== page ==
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Realtor & Broker Services

Real Estate Professional FAQ's

Why should you use The Security Title Guarantee Corporation of Baltimore?

The Security Title Guarantee Corporation of Baltimore is a national title insurance underwriter that has been in continuous operation for over fifty (50) years. The company has earned an FSR Seal for SECURITY TITLE GUARANTEE CORPORATION OF BALTIMORE (THE) rating from Demotech, Inc., the nation's leading title insurer rating organization, which rates companies within this industry on a number of criteria. For more information see our Corporate Information.

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What is the "direct operations" department?

The Direct operations department is an in house settlement agent. The department handles residential and commercial real estate transactions. By using the direct operations department you can benefit by having both the title agent and title underwriter in house. Accordingly, if there is a way to do the transaction, you will have the full resources of the company at your disposal.

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What can the real estate professional do to make closing a smooth process?

The real estate professional can do a number of things to make the closing process a smooth one for your client. Collect all information possible from your client. Here are some examples of information that will be needed. 1) If your client is an entity other than an individual, the title company will need to verify its legal existence; i.e.: articles of incorporation, partnership agreements, articles of organization, operating agreements, by-laws and so on. 2) If your client is holding title among the land records with a person who has died, evidence of death will be needed in order to pass title to the buyer. This can become very difficult to find once a seller begins to pack up their home for the move. 3) If your client is a trustee or a personal representative for an estate, the documents that create their position will be necessary. A quick call to the title agent at the time of contract can alleviate that panic call the week of settlement.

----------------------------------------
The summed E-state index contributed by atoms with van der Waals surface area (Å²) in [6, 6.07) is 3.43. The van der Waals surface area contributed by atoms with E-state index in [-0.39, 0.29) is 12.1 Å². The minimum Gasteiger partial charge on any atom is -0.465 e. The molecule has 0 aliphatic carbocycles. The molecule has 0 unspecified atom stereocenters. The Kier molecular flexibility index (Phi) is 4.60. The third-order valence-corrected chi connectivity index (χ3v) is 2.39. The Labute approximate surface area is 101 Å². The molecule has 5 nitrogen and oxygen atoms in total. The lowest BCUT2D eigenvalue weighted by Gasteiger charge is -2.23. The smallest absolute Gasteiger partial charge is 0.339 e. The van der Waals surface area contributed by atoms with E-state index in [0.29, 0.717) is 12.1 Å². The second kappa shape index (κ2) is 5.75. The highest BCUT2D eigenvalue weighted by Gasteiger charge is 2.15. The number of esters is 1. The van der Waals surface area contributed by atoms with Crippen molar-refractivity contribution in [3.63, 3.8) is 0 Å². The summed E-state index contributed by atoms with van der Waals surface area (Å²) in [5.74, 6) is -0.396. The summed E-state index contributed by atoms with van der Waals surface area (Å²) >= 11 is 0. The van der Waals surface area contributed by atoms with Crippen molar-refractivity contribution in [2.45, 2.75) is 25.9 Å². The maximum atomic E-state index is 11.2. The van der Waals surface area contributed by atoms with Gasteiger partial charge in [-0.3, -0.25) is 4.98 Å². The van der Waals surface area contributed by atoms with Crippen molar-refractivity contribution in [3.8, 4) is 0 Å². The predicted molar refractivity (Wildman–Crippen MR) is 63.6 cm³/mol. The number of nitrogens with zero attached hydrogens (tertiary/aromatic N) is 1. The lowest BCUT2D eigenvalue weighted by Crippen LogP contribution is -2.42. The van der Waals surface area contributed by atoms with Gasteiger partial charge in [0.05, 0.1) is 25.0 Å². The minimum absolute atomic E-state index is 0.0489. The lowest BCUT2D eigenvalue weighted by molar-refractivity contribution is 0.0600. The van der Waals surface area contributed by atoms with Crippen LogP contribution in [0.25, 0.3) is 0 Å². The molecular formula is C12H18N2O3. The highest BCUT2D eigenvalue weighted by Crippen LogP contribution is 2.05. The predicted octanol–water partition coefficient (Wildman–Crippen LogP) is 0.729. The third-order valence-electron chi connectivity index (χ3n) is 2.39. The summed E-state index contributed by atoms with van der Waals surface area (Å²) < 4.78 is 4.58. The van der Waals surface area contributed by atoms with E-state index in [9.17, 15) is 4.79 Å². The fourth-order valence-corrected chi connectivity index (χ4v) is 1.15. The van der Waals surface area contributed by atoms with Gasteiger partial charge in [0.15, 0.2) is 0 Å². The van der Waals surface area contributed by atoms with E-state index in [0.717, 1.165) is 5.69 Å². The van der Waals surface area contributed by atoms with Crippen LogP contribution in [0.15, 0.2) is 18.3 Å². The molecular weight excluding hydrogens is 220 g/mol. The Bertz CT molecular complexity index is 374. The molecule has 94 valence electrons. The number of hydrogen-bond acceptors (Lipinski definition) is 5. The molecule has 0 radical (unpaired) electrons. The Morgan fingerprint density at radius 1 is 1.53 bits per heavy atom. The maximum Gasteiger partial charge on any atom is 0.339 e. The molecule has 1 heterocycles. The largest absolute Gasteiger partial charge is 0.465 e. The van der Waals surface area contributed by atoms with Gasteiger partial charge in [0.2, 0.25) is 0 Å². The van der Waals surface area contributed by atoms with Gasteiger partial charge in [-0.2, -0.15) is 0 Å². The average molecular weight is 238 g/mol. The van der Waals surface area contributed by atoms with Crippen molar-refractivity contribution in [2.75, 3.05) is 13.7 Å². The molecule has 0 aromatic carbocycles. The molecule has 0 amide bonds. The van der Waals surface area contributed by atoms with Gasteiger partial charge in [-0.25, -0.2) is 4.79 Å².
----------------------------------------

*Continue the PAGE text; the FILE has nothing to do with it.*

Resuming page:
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My clients can not be present at the scheduled closing date, what are the alternatives to postponement? Who should I contact?

There are several alternatives to postponing a closing, the alternatives are all generally better than canceling a scheduled settlement; after all it was hard enough to get everyone together in the first place. If you have a Seller who will not be available at settlement, contact the closing agent as soon as possible. The closing agent can prepare the necessary seller documents and/or a power of attorney for the individual who will not be available. Remember it will be necessary to have a representative at settlement. Also, the closing agent will need instructions as to where the proceed funds, if any, should be sent. If you have a buyer who will not be available for settlement the first call should be to the lender, if one is involved in the transaction. Some lenders will not allow the use of a buyer’s power of attorney. If the lender agrees to the use of a power of attorney, the closing agent will assist in the preparation of the document. If your client happens to be a trustee, personal representative or other agent, the power of attorney will not be an option for avoiding a delay, however an alternative settlement arrangement can be made by use of the mail and overnight services. Contact your closing agent as soon as possible. They are familiar with other alternatives to get your deal closed in a timely fashion.